View From Below
by Elliott Bell
On the morning of my twenty second day straight of lying down at a six degree angle, i began to doubt my decision. It wasn’t so much the physical effects – the odd sense of disorientation passed after the first week, the dizziness and the lightheadness returned only rarely now. But psychologically it was hard to not get up, to just lie there like a fish, staring up at the ceiling. Of course I still had my scheduled exercises, but thirty minutes of lying-down at six degree resistance training every other day wasn’t exactly enough to keep me from getting bored. I honestly thought coming into this that having three months of lying down would be kind of restful, that I could get so far in Skyrim, read a couple good books and maybe write some poetry, compose a goddamn symphony – something.
You don’t realize how long the day is when you’re busy. When your occupation is lying down at a six-degree angle and giving occasional biometric data, the day looks different. For one, everyone is always hovering above you, and often upside down. I had a nightmare last night that my wife, who comes and visits nearly every day, was walking around with her face on upside down and I couldn’t get her to look at me properly. She just kept on staring with her eyes flipped over, a horrible grimace that certainly was supposed to be a smile… it was disgusting. I didn’t tell her about it, no reason to hurt her feelings over a dream. But still, I had to shake the disquiet off during our lunch together today.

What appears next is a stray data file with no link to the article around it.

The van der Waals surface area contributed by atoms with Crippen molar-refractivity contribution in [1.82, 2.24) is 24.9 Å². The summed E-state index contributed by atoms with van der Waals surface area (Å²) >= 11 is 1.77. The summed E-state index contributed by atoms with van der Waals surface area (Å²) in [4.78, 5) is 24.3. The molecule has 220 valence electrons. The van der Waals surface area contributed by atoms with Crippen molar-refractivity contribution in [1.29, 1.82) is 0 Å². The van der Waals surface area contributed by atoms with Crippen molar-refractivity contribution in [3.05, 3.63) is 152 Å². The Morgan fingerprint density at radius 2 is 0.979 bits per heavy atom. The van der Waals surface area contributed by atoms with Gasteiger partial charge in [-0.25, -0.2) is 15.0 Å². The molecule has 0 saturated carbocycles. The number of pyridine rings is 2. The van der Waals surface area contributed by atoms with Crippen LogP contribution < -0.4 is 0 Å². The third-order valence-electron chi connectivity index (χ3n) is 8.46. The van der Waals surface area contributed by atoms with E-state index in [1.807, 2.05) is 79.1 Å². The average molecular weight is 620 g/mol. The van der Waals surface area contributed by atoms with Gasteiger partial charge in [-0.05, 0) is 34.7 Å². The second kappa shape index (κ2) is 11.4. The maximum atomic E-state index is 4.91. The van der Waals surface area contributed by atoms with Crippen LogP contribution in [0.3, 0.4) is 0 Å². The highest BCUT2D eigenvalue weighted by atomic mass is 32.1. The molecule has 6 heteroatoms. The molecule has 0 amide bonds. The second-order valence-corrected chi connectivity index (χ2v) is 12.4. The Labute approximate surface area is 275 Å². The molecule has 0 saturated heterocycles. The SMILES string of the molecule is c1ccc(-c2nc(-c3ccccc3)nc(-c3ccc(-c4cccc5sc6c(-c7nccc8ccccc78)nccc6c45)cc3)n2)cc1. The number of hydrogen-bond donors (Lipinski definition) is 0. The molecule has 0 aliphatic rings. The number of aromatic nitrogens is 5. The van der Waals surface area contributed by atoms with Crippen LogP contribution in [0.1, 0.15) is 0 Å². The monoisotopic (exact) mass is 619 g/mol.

The problem is, all the things I thought I didn’t need to be upright to do – turns out everything is awkward and difficult when lying down at a six degree angle. Even lunch and a conversation with your wife can be a challenge. No soup, that’s for sure. All liquids from a straw, only space-proof freeze-dried finger food to keep the variables to a minimum. Nothing slippery like pudding, and you can forget about trying to cut up a steak from this angle. Cookies are okay. Sandwiches too.
Handwriting turned out to be nearly impossible – I’d have to hold my arm up in front of me for far too long, the blood draining down out of it within ten or fifteen minutes. But I could write on my lap without looking, turns out, and they gave me a an adjustable screen that with some assistance from my wife hooked up well to my laptop, and so I can sit here and type out my thoughts, such as they are in this blood-bag that’s become my brain. There will be a two week recovery period after my 70th day lying down at a six degree angle. I’m beginning to wonder if it will be enough.
I just hope the boredom doesn’t kill me first.